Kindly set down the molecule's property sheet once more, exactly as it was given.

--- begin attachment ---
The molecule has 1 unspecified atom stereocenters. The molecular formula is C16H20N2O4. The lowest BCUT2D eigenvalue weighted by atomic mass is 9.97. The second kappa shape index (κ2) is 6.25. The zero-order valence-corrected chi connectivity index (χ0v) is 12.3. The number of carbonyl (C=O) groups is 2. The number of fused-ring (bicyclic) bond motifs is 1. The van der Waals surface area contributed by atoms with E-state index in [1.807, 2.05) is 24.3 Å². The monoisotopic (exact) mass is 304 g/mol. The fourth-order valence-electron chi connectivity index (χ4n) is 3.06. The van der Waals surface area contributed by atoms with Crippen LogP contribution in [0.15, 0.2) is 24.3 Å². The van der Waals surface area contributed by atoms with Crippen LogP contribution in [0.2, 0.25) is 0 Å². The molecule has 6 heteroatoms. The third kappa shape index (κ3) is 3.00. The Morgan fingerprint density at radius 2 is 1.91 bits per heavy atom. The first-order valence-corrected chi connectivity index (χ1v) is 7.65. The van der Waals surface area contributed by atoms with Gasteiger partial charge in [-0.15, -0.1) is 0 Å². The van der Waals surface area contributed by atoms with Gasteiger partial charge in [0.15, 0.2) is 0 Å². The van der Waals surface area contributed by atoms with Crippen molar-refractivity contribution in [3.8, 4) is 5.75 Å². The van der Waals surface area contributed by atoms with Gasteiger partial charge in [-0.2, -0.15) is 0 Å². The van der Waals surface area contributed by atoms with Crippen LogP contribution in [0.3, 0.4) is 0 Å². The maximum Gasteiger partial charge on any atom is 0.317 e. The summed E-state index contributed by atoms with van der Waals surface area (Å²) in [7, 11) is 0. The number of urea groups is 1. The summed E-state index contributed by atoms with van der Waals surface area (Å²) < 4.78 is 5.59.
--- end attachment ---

The molecule has 1 unspecified atom stereocenters. The molecular formula is C16H20N2O4. The lowest BCUT2D eigenvalue weighted by atomic mass is 9.97. The second kappa shape index (κ2) is 6.25. The zero-order valence-corrected chi connectivity index (χ0v) is 12.3. The number of carbonyl (C=O) groups is 2. The number of fused-ring (bicyclic) bond motifs is 1. The van der Waals surface area contributed by atoms with E-state index in [1.807, 2.05) is 24.3 Å². The monoisotopic (exact) mass is 304 g/mol. The fourth-order valence-electron chi connectivity index (χ4n) is 3.06. The van der Waals surface area contributed by atoms with Crippen LogP contribution in [0.15, 0.2) is 24.3 Å². The van der Waals surface area contributed by atoms with Crippen LogP contribution in [0.2, 0.25) is 0 Å². The molecule has 6 heteroatoms. The third kappa shape index (κ3) is 3.00. The Morgan fingerprint density at radius 2 is 1.91 bits per heavy atom. The first-order valence-corrected chi connectivity index (χ1v) is 7.65. The van der Waals surface area contributed by atoms with Gasteiger partial charge in [-0.15, -0.1) is 0 Å². The van der Waals surface area contributed by atoms with Gasteiger partial charge in [0.15, 0.2) is 0 Å². The van der Waals surface area contributed by atoms with Crippen molar-refractivity contribution in [3.8, 4) is 5.75 Å². The van der Waals surface area contributed by atoms with Gasteiger partial charge in [-0.2, -0.15) is 0 Å². The van der Waals surface area contributed by atoms with Crippen LogP contribution in [0.3, 0.4) is 0 Å². The maximum Gasteiger partial charge on any atom is 0.317 e. The summed E-state index contributed by atoms with van der Waals surface area (Å²) in [7, 11) is 0. The number of urea groups is 1. The summed E-state index contributed by atoms with van der Waals surface area (Å²) < 4.78 is 5.59.